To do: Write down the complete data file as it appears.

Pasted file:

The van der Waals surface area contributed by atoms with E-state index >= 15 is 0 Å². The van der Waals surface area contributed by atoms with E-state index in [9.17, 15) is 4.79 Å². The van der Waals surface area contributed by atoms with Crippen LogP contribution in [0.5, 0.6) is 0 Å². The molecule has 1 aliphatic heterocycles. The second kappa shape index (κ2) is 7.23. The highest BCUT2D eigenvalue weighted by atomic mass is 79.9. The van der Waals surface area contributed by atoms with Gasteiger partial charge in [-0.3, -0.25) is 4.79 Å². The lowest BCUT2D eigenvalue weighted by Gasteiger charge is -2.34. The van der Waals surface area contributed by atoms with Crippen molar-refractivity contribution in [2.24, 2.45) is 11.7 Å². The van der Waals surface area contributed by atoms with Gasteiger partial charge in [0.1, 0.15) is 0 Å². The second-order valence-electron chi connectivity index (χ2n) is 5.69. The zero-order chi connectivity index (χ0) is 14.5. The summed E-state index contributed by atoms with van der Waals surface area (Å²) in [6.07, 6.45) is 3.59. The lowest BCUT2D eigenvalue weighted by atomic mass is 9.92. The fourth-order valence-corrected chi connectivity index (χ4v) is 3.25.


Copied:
The van der Waals surface area contributed by atoms with E-state index >= 15 is 0 Å². The van der Waals surface area contributed by atoms with E-state index in [9.17, 15) is 4.79 Å². The van der Waals surface area contributed by atoms with Crippen LogP contribution in [0.5, 0.6) is 0 Å². The molecule has 1 aliphatic heterocycles. The second kappa shape index (κ2) is 7.23. The highest BCUT2D eigenvalue weighted by atomic mass is 79.9. The van der Waals surface area contributed by atoms with Gasteiger partial charge in [-0.3, -0.25) is 4.79 Å². The lowest BCUT2D eigenvalue weighted by Gasteiger charge is -2.34. The van der Waals surface area contributed by atoms with Crippen molar-refractivity contribution in [2.24, 2.45) is 11.7 Å². The van der Waals surface area contributed by atoms with Gasteiger partial charge in [0.1, 0.15) is 0 Å². The second-order valence-electron chi connectivity index (χ2n) is 5.69. The zero-order chi connectivity index (χ0) is 14.5. The summed E-state index contributed by atoms with van der Waals surface area (Å²) in [6.07, 6.45) is 3.59. The lowest BCUT2D eigenvalue weighted by atomic mass is 9.92. The fourth-order valence-corrected chi connectivity index (χ4v) is 3.25.